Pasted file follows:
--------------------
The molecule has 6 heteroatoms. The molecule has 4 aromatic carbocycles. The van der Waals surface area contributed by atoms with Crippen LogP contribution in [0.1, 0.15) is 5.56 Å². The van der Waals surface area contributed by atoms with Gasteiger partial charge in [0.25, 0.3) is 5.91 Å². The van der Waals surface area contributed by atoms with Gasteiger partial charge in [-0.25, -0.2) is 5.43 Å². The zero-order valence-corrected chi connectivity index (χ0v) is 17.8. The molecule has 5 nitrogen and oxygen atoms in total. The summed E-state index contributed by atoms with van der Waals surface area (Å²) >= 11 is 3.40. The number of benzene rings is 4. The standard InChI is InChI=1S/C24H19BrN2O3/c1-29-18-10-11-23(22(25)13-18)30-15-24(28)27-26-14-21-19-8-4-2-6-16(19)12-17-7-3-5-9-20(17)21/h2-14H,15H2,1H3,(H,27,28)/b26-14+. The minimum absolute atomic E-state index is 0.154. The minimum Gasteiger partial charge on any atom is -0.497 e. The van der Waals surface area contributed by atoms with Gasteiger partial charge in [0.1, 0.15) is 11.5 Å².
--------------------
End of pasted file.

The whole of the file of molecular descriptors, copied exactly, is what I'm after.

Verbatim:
The molecule has 6 heteroatoms. The molecule has 4 aromatic carbocycles. The van der Waals surface area contributed by atoms with Crippen LogP contribution in [0.1, 0.15) is 5.56 Å². The van der Waals surface area contributed by atoms with Gasteiger partial charge in [0.25, 0.3) is 5.91 Å². The van der Waals surface area contributed by atoms with Gasteiger partial charge in [-0.25, -0.2) is 5.43 Å². The zero-order valence-corrected chi connectivity index (χ0v) is 17.8. The molecule has 5 nitrogen and oxygen atoms in total. The summed E-state index contributed by atoms with van der Waals surface area (Å²) >= 11 is 3.40. The number of benzene rings is 4. The standard InChI is InChI=1S/C24H19BrN2O3/c1-29-18-10-11-23(22(25)13-18)30-15-24(28)27-26-14-21-19-8-4-2-6-16(19)12-17-7-3-5-9-20(17)21/h2-14H,15H2,1H3,(H,27,28)/b26-14+. The minimum absolute atomic E-state index is 0.154. The minimum Gasteiger partial charge on any atom is -0.497 e. The van der Waals surface area contributed by atoms with Gasteiger partial charge in [0.1, 0.15) is 11.5 Å².